Back in 2013, there was significant discussion about reforming the California Environmental Quality Act (CEQA), with the business community and its attorneys arguing that CEQA is nothing more than a litigation tool for opponents of new projects. Some environmentalists and labor unions countered that CEQA is necessary for decision-makers to adequately assess the environmental impacts of new projects and mitigate negative outcomes where feasible.
So of course the result of this debate was to streamline environmental review of a new basketball arena in downtown Sacramento.
But when California legislators passed SB 743 (Steinberg), they included an important provision related to CEQA review of project transportation impacts, as I wrote about at the time. Despite CEQA having an “E” for “Environmental,” transportation impacts basically meant auto-delay, or “Level of Service” (LOS). If your project slowed traffic anywhere, that was a negative impact, even if you were building a bus rapid transit line or new infill development that would reduce sprawl and traffic overall. Sprawl projects benefited, and infill and transit was penalized.
SB 743 directed the Governor’s Office of Planning and Research (OPR) to ditch this counter-productive LOS metric for something like a “vehicle miles traveled” standard (SB 743 gave OPR discretion to evaluate other metrics, too). OPR just released their draft proposal for the SB 743 guidelines and has settled on VMT.
Why VMT? In short, the overall goal of our development patterns should be to provide housing, jobs and retail/services within convenient access of each other, without forcing long and frequent drives and creating more pollution. If we can reduce traffic overall, we’ve succeeded. VMT is the best and simplest metric to determine progress. Free VMT calculators exist, and many lead agencies already use it to calculate greenhouse gas emissions from projects.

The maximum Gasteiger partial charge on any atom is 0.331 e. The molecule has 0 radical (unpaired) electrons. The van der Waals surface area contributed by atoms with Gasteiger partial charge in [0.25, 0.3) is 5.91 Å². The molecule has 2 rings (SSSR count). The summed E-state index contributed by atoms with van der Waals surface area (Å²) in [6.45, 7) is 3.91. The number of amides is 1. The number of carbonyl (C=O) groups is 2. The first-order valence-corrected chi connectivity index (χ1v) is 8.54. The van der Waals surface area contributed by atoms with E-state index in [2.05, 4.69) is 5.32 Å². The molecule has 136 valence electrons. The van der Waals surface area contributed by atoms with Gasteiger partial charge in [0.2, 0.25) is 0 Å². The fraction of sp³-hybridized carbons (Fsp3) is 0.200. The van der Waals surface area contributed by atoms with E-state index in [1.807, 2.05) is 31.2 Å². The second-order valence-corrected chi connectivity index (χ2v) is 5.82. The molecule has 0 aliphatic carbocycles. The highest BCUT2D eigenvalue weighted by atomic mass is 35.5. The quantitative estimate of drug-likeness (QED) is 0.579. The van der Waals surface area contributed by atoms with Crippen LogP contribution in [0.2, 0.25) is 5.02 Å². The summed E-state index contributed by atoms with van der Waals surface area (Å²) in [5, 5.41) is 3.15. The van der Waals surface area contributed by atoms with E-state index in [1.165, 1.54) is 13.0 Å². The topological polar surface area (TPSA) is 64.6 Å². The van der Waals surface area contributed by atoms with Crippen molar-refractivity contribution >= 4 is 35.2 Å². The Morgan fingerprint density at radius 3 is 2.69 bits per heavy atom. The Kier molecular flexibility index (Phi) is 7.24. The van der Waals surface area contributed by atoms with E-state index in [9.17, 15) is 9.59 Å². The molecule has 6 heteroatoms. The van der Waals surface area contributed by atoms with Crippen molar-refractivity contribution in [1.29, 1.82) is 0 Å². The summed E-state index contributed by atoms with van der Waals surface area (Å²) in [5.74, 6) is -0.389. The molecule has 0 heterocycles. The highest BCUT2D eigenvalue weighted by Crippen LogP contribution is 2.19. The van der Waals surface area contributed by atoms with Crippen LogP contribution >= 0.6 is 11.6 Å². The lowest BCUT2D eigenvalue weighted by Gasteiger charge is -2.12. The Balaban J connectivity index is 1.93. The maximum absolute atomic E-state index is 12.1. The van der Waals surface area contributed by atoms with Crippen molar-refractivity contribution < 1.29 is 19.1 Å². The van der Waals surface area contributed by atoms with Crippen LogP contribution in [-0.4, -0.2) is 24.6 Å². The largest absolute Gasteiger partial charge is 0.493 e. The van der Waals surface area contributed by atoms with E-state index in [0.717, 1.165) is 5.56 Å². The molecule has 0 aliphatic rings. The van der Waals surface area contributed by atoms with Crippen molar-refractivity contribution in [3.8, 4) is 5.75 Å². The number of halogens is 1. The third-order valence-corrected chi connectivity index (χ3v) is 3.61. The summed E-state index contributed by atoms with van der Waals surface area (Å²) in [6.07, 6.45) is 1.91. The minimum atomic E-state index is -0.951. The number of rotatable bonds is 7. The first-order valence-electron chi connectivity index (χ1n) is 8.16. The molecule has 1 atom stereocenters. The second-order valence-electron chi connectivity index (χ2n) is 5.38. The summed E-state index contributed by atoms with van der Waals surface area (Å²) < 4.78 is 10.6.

Under the new proposed guidelines, OPR directs lead agencies to find less than significant transportation impacts if a project is located 1/2 mile from high-quality transit or in areas of less than the regional average for VMT. Local governments can set more stringent requirements if they want, but this will be the new floor. By 2016, OPR will phase in this standard across California, not just in infill areas.
The statute — and OPR — is basically trying to give infill projects a pass on transportation impacts under CEQA, while simultaneously dinging sprawl projects for creating more regional traffic. As Streetsblog LA observed:
When the state measured transportation impacts of a project based on car delay, it was fighting against its own environmental goals. Using LOS, it was easier and cheaper to build projects in outlying areas where individual intersections would show less delay resulting from new development. At the same time it was much harder and more expensive to build in dense areas where there was already a lot of traffic, and where measured LOS impacts would require expensive mitigations or reduced project size — but also where higher density would make transit, walking, and bicycling more viable transportation choices.
Planning expert Bill Fulton also noted:
Almost as bold as the proposal to switch to a VMT standard is OPR’s suggestion that expanded roadways in congested areas – currently often a mitigation under CEQA – should actually be examined as a possible growth-inducing impact under CEQA.
So while the focus now is on making infill projects easier to get entitled, the real action will be to slow or stop sprawl projects under CEQA, using the new VMT provision. Perhaps that’s why the big builders are worried about this change to VMT. In any event, the guidelines are not final, and OPR welcomes comments, which are due by October 10th. Yet while we can expect changes, the overall framework of VMT is unlikely to change, for the betterment of the state.